he culture of death has reared its ugly head in many other ways.  We remember Columbine, Colorado and September 11, 2001, in more recent memory.  The culture of death attacks in very overt ways such as these, but in the case of abortion, the attack is much more subtle.  Those who have no voice in the womb scream silently for protection.  They have no defense against those who would rather end their innocent lives.  And most of us stand idly by, as if nothing is wrong with this picture.  It is believed that Edmund Burke, (1729-1979), an Irish philosopher and statesman once said that, "All that is needed for evil to triumph is for good people to do nothing."  By and large, for 33 years, Catholics in the United States,, from top to bottom, have remained silent.  And while there are notable exceptions, the majority of Catholics, from the bishops down to the layman in the pew, have remained conspicuously silent.  There is hope, however.  The pro-life movement is the largest grassroots movement in American history and there are so many persons who work so tirelessly for life.  And who constitutes the overwhelming majority of participants at the March for Life?  The Catholic youth of America: college students, high school students and other youngsters.  Many of them make incredibly long bus trips from all over the country and march in difficult weather conditions to protest this great injustice in our land.  They have sisters and friends who have had abortions and they know that women deserve better.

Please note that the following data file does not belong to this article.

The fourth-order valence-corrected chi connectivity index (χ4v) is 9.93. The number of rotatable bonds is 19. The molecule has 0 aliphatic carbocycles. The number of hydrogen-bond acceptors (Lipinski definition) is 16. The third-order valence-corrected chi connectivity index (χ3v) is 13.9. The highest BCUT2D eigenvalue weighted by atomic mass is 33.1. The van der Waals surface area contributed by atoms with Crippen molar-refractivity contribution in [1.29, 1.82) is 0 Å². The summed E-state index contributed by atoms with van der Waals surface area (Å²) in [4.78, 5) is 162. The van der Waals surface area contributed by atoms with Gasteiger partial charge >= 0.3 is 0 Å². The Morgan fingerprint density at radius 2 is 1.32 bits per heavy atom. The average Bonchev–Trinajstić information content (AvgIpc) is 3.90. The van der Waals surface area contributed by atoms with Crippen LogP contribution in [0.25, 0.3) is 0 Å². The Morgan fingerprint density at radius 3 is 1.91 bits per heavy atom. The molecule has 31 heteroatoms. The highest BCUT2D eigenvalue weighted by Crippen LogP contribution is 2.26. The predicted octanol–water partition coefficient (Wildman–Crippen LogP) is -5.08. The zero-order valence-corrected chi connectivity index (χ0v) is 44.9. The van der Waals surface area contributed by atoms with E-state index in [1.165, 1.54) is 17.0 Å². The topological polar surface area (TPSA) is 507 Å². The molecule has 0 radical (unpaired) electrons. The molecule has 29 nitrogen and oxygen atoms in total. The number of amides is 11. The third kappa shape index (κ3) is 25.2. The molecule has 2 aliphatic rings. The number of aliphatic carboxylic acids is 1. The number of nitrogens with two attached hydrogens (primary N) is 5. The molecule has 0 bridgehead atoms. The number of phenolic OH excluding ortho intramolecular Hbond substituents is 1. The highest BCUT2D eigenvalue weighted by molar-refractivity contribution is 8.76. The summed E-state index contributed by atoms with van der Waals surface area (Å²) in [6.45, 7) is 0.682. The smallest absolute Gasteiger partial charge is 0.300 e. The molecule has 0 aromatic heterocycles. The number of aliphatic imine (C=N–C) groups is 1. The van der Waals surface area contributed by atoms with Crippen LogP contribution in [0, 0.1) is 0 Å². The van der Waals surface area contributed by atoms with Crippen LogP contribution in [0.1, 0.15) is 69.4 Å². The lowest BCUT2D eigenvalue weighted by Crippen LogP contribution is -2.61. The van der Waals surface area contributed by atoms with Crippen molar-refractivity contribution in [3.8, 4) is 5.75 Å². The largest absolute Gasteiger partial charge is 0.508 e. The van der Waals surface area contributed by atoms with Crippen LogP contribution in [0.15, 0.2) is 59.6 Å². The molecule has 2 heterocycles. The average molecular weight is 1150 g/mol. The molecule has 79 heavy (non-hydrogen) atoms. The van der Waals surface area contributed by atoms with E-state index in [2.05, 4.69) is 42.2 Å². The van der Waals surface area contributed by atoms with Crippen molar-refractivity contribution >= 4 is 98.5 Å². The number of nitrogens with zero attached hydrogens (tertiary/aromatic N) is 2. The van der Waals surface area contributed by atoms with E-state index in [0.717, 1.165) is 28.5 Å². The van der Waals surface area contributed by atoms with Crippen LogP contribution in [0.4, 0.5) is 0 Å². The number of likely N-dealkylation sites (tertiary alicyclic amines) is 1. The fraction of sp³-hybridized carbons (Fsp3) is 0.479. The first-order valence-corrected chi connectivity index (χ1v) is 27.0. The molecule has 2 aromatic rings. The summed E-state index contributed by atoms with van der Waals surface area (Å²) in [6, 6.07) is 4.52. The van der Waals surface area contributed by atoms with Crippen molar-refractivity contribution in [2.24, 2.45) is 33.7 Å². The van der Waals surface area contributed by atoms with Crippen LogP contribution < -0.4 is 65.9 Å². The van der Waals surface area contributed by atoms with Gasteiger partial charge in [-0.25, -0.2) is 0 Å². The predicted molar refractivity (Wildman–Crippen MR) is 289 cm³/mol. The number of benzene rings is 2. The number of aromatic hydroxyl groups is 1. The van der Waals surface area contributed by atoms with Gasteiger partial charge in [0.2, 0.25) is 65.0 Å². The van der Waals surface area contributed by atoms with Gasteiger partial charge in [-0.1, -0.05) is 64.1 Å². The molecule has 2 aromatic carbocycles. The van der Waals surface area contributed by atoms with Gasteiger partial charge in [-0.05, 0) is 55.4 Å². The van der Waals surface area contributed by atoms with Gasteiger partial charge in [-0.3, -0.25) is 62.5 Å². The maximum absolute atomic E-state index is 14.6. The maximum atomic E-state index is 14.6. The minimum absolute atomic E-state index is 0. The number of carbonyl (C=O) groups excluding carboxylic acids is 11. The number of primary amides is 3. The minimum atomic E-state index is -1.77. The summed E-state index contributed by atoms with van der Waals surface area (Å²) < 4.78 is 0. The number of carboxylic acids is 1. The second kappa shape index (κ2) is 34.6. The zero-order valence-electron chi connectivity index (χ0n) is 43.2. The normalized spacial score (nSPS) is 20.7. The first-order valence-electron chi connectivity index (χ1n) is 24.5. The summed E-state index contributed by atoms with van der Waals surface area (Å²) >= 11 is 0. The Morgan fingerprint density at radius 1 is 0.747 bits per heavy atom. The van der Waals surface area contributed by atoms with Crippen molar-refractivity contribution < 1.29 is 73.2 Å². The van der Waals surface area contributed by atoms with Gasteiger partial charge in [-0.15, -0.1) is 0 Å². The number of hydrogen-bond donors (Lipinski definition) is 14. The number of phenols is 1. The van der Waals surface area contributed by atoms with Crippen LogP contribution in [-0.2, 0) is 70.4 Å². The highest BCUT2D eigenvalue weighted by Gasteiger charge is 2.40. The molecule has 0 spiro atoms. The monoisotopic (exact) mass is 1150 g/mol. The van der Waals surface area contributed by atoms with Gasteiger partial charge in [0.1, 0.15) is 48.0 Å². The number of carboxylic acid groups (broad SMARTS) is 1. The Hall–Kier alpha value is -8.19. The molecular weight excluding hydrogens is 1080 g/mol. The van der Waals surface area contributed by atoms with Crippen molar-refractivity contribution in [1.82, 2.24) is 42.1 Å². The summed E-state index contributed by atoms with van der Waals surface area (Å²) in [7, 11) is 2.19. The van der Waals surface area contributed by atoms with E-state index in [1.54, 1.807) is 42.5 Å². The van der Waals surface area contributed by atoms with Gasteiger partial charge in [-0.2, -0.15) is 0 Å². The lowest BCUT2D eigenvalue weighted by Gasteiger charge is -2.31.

All that is needed for evil to triumph is for good people to do nothing.  By and large, this has been our response - silence.  Year after year, this issue comes and goes.  It is written off as a political issue.  And yet, it is primarily a moral issue and deals more with conversion and our lack of it in our country.  Critics of our pro-life stance say that Catholics are single issue voters.  People ask, "What about the war?  What about capital punishment?  What about taxes and education and welfare?"  All of these aforementioned issues, while important, are all negotiable issues.  You can be a Catholic in good standing and be on either side of the question of the war.  The principles of the just war theory are infallible - the application of that theory is never infallible and in fact, the Catechism clearly states that it is up to civil authorities, guided by the theory, to make prudential judgments regarding the justice or injustice of a war.  The same could be said of capital punishment.  Capital punishment, while highly discouraged because of most countries' ability to detain a prisoner, is not an intrinsic evil in and of itself.  It can be used in certain circumstances and these are well enumerated in the Church's social doctrine.